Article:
Why do you feel it is important to be diverse and inclusive? 

Frankly, the importance of fostering diversity and inclusion is no longer a matter of personal belief or opinion. There are far too many studies and research results that prove the talent and business benefits of D&I.

What implementations have you made within your company in order to make it more diverse and inclusive? 

We maintain an overarching D&I strategy that also respects the varied needs of each geography. We strive to be honest with ourselves about where the greatest opportunities exist for change and how to effectively address them. We have a dedicated global D&I team that operates in consistent collaboration with leadership to enforce metrics-driven accountability and foster a culture of inclusion throughout the organization. 

What do you feel is the best strategy for trying to adopt a more diverse and inclusive culture? 

Any organization looking to truly foster inclusion must start with the willingness to honestly acknowledge their shortcomings, understand where their inclusion deficits exist and drive accountability across every aspect of their people and business to impart the change required.

Finally, is there anything else you would like to add in relation to diversity and inclusion?

Tolerance is different than acceptance is different than inclusion. Any organization who has leadership and managers operating from a mindset of tolerance will not see inclusion or equity adopted as practice.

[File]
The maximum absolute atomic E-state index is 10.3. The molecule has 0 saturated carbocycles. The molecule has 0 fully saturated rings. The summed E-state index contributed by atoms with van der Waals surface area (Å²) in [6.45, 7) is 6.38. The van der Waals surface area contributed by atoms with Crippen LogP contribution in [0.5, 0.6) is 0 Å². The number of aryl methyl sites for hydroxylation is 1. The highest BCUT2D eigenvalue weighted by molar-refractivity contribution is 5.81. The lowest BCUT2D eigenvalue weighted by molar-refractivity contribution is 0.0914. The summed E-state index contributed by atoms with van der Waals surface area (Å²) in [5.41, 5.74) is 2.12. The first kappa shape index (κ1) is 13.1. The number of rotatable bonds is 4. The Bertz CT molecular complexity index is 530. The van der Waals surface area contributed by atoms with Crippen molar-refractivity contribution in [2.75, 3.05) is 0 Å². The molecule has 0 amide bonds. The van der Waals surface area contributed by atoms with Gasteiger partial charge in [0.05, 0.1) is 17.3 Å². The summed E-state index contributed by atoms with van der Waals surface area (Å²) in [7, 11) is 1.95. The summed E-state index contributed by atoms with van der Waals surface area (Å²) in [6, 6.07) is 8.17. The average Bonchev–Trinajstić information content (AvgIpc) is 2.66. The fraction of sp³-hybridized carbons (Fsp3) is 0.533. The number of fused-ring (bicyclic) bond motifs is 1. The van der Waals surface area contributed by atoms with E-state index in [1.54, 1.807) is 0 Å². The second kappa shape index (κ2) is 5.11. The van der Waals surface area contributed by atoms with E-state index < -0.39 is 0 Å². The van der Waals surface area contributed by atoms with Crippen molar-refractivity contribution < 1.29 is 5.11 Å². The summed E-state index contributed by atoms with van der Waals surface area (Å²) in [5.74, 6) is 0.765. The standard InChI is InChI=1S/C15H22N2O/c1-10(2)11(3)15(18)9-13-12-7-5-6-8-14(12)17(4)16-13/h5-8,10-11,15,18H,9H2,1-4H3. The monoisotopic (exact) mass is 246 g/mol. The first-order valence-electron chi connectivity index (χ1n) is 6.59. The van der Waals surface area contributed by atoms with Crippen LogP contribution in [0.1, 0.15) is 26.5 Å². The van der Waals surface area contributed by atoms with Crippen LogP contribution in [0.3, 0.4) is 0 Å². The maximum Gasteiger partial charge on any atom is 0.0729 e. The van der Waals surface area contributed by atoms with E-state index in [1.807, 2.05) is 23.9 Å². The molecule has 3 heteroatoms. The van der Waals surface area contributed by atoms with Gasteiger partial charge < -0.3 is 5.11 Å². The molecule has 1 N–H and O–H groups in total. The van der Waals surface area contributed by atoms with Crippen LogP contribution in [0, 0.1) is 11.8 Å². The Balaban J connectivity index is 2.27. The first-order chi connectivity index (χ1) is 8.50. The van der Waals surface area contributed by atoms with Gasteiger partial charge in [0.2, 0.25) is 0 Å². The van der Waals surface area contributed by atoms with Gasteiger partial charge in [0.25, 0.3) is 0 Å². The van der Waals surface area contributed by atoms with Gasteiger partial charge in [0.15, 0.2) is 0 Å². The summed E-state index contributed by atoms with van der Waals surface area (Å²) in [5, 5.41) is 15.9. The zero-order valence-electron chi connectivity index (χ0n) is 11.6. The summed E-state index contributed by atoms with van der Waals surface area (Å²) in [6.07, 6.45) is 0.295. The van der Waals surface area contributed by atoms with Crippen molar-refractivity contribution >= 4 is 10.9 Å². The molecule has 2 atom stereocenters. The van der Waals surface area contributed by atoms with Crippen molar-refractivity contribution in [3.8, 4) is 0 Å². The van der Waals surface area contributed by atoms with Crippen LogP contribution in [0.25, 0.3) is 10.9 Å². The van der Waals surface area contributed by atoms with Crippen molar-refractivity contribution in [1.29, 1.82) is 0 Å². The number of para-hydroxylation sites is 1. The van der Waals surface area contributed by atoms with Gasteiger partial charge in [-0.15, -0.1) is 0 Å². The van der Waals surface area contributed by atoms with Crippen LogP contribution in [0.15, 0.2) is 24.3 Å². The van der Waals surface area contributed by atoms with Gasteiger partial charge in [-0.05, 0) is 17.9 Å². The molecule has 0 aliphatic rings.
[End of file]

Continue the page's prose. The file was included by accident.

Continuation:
For more information on business topics in the United States, please take a look at the latest edition of Business Chief USA.

Follow Business Chief on LinkedIn and Twitter.

Share article

Jun 13, 2021

Marketing matters: from IBM to Kyndryl

CMO
Kyndryl
IBM
Leadership
Kate Birch
5 min
Former CMO for IBM Americas Maria Bartolome Winans was recently named CMO for Kyndryl. Maria talks about her new role and her leadership style

Former Chief Marketing Officer for IBM Americas, and an IBM veteran of more than 25 years, Maria Bartolome Winans was recently named CMO for Kyndryl.

Prior to joining Kyndryl as Chief Marketing Officer, Maria had a 25-year career at IBM, most recently as the tech giant’s CMO where she oversaw all marketing professionals and activities across North America, Canada and Latin America. She has held senior global marketing positions in a variety of disciplines and business units across IBM, most notably strategic initiatives in Smarter Cities and Watson Customer Engagement, as well as leading teams in services, business analytics, and mobile and industry solutions. She is known for her work with teams to leverage data, analytics and cloud technologies to build deeper engagements with customers and partners.

With a passion for marketing, business and people, and a recognized expert in data-driven marketing and brand engagement, Maria talks to Business Chief about her new role, her leadership style and what success means to her.

You've recently moved from IBM to Kyndryl, joining as CMO. Tell us about this exciting new role?

I’m Chief Marketing Officer for Kyndryl, the independent company that will be created following the separation from IBM of its Managed Infrastructure Services business, expected to occur by the end of 2021. My role is to plan, develop, and execute Kyndryl's marketing and advertising initiatives. This includes building a company culture and brand identity on which we base our marketing and advertising strategy.

We have an amazing opportunity ahead at Kyndryl to create a company brand that will stand apart in the market by leading with our people first. Once we are an independent company, each Kyndryl employee will advance the vital systems that power human progress. Our people are devoted, restless, empathetic, and anticipatory – key qualities needed as we build on existing customer relationships and cultivate new ones. Our people are at the heart of this business and I am deeply hopeful and excited for our future.